Supreme Court Justices Are Nerds; Mel Gibson Somehow Involved
When most Americans punch out at 5 o'clock, we plop down in our armchairs, crack open a cold brew, and watch CBS until we forget our Social Security numbers. Work is for the office, home is for NCIS: Los Angeles. Members of the Supreme Court didn't get the memo. The Wall Street Journal ran a piece today about Supreme Court Justices' favorite hobby: presiding over the mock trials of fictional characters. The most recent trial, concerning Hamlet's insanity defense for the murder of Polonius, was even attended by Mel Gibson. The play's the thing, Sugar Tits!
Justice Anthony Kennedy held the trial for Hamlet in Los Angeles and he was eventually declared sane by the jury. Blair Berk, the lawyer who negotiated Mel Gibson's no-contest plea to misdemeanor battery for hitting his ex-girlfriend, represented Hamlet. Mel was in the court's gallery (for once), and watched his defense attorney defend yet another entitled madman. She went to the actor for advice.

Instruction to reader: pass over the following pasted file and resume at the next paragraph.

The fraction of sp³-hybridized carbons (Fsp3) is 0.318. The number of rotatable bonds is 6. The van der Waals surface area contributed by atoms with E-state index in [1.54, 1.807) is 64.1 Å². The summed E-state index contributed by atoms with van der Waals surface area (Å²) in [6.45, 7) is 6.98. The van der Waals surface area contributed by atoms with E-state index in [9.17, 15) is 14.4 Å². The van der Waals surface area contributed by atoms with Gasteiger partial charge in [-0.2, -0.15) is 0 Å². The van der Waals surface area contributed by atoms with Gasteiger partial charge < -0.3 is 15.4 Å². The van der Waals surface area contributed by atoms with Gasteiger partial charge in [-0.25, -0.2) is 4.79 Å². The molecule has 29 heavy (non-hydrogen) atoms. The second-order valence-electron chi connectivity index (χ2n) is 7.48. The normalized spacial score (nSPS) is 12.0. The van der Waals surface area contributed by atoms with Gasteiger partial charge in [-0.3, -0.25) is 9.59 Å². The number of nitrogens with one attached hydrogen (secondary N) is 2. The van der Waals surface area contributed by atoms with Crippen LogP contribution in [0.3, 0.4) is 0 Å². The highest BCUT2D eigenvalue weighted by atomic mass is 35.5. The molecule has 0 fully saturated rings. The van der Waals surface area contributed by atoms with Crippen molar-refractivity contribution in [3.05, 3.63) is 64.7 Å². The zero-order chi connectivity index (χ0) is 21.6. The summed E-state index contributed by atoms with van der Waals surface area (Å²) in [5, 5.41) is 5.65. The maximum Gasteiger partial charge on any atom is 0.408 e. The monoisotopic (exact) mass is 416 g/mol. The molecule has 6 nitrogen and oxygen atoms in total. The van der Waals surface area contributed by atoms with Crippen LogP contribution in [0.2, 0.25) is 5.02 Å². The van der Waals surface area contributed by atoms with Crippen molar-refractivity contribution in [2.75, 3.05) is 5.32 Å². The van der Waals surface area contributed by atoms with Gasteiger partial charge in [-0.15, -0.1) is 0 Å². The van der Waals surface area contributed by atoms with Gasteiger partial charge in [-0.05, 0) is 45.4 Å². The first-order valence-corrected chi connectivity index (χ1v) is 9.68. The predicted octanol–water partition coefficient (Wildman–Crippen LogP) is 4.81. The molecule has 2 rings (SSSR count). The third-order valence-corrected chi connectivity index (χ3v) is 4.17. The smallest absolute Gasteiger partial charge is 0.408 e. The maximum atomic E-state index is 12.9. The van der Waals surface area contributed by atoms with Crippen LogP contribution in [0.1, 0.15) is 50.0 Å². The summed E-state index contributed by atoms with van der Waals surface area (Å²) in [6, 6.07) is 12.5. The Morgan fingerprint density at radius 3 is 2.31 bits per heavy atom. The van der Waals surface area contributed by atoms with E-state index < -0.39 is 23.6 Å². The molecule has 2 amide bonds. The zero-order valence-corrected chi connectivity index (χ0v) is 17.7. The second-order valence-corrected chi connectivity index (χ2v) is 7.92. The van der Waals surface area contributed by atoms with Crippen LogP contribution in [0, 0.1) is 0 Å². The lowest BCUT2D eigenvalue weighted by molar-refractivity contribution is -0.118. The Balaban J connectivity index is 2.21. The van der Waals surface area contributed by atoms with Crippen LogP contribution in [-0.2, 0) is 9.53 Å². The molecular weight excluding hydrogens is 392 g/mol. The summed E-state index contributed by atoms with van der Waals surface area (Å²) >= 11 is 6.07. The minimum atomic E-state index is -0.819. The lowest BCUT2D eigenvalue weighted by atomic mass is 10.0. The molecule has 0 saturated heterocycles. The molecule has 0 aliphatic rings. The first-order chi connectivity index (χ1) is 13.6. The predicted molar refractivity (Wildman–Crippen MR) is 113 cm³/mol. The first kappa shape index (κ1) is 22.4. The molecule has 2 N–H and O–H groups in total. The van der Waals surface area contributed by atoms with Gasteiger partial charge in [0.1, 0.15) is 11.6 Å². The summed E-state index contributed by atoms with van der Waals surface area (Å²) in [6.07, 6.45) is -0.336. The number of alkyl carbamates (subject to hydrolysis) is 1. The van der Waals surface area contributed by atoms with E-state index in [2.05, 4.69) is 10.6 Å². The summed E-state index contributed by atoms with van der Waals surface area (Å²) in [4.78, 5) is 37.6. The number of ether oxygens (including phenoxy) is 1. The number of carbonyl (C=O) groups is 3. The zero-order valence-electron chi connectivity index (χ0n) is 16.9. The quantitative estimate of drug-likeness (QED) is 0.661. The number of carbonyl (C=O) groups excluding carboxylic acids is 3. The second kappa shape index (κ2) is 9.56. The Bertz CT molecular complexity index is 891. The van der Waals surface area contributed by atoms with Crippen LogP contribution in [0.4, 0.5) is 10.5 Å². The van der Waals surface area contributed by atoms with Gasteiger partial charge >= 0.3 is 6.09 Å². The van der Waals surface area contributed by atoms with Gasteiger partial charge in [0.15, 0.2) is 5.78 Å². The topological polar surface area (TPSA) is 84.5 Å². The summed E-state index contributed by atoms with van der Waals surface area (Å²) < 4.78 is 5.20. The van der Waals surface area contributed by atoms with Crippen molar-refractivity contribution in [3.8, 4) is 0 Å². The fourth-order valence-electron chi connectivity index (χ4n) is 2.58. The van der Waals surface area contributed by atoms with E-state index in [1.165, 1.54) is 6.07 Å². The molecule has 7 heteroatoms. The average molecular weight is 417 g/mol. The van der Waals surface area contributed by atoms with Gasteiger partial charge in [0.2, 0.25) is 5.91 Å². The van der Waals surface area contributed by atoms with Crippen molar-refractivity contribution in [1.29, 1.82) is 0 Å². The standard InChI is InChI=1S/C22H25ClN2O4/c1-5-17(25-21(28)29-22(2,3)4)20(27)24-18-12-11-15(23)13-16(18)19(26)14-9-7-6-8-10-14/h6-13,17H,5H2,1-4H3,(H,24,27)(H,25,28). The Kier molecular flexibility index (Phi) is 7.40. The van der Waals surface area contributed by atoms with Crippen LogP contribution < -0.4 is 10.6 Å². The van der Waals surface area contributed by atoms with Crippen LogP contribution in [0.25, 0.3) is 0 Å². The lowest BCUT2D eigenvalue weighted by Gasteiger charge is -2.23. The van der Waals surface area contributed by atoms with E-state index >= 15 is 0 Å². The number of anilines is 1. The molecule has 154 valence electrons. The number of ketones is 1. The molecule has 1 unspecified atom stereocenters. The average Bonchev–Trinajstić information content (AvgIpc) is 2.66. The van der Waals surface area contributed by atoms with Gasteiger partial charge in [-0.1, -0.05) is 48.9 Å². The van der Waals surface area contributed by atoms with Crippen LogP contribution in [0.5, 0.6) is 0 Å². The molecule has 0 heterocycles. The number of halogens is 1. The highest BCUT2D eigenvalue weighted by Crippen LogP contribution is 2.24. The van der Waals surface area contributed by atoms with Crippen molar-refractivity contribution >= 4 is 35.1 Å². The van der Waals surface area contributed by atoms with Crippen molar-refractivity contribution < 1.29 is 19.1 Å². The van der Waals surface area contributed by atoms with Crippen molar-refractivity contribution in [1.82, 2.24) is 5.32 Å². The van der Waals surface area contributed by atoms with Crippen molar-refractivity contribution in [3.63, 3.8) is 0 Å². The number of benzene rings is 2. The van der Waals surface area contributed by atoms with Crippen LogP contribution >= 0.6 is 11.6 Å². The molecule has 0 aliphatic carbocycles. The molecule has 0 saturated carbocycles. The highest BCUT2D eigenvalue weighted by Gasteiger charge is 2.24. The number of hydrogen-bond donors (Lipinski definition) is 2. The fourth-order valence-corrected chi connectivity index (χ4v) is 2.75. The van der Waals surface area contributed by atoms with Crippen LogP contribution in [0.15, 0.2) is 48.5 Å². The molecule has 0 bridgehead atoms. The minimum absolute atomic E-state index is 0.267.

Advice about crazy people? No! Advice about Hamlet! "He knows it on a level you couldn't imagine," she told the Journal.
If they ever do a mock trial concerning who killed Jesus, Mr. Gibson may have some opinions on that matter as well.
Shakespeare is a popular subject for these litigations, with King Lear, Twelfth Night and Henry V all being the basis for mock trials headed by Supreme Court Justices. Sorry for, er, judging you guys, but these seem pretty dry. We've come up with a list of some fictional cases that would really get people buzzing:
- Joe v. the Volcano
- Who Smelt It v. Who Dealt It
- Biff v. Marty McFly
- Future Biff v. Marty McFly
- Deep Impact v. Armageddon
- Dick van Dyke v. Ottoman